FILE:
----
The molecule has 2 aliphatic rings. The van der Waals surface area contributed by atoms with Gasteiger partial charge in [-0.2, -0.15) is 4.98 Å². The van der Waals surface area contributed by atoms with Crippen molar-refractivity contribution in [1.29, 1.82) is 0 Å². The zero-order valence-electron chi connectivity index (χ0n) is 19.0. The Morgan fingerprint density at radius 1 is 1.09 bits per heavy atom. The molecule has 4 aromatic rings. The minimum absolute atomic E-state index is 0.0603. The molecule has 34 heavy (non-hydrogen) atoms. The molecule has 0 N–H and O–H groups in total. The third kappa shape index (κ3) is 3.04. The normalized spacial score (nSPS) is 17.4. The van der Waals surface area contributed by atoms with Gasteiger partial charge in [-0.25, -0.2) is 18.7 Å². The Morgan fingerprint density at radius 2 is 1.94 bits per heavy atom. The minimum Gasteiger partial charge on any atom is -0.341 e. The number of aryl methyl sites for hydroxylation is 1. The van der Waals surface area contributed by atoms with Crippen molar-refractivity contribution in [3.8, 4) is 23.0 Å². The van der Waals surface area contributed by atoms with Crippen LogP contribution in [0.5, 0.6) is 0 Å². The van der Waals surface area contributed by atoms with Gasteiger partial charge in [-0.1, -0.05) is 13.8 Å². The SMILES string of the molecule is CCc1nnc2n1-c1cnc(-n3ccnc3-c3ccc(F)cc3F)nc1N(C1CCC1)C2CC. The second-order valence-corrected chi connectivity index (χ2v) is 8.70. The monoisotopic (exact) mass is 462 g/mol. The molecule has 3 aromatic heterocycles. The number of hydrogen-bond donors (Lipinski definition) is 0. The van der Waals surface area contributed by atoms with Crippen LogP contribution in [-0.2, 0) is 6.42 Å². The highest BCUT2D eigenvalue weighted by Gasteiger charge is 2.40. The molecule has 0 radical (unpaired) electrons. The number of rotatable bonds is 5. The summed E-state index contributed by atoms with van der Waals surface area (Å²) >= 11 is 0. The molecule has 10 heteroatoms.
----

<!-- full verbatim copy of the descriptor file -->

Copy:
The molecule has 2 aliphatic rings. The van der Waals surface area contributed by atoms with Gasteiger partial charge in [-0.2, -0.15) is 4.98 Å². The van der Waals surface area contributed by atoms with Crippen molar-refractivity contribution in [1.29, 1.82) is 0 Å². The zero-order valence-electron chi connectivity index (χ0n) is 19.0. The Morgan fingerprint density at radius 1 is 1.09 bits per heavy atom. The molecule has 4 aromatic rings. The minimum absolute atomic E-state index is 0.0603. The molecule has 34 heavy (non-hydrogen) atoms. The molecule has 0 N–H and O–H groups in total. The third kappa shape index (κ3) is 3.04. The normalized spacial score (nSPS) is 17.4. The van der Waals surface area contributed by atoms with Gasteiger partial charge in [-0.25, -0.2) is 18.7 Å². The Morgan fingerprint density at radius 2 is 1.94 bits per heavy atom. The minimum Gasteiger partial charge on any atom is -0.341 e. The number of aryl methyl sites for hydroxylation is 1. The van der Waals surface area contributed by atoms with Crippen molar-refractivity contribution in [3.8, 4) is 23.0 Å². The van der Waals surface area contributed by atoms with Crippen LogP contribution in [0.5, 0.6) is 0 Å². The van der Waals surface area contributed by atoms with Gasteiger partial charge in [-0.1, -0.05) is 13.8 Å². The SMILES string of the molecule is CCc1nnc2n1-c1cnc(-n3ccnc3-c3ccc(F)cc3F)nc1N(C1CCC1)C2CC. The second-order valence-corrected chi connectivity index (χ2v) is 8.70. The monoisotopic (exact) mass is 462 g/mol. The molecule has 3 aromatic heterocycles. The number of hydrogen-bond donors (Lipinski definition) is 0. The van der Waals surface area contributed by atoms with Crippen LogP contribution in [-0.2, 0) is 6.42 Å². The highest BCUT2D eigenvalue weighted by Gasteiger charge is 2.40. The molecule has 0 radical (unpaired) electrons. The number of rotatable bonds is 5. The summed E-state index contributed by atoms with van der Waals surface area (Å²) >= 11 is 0. The molecule has 10 heteroatoms.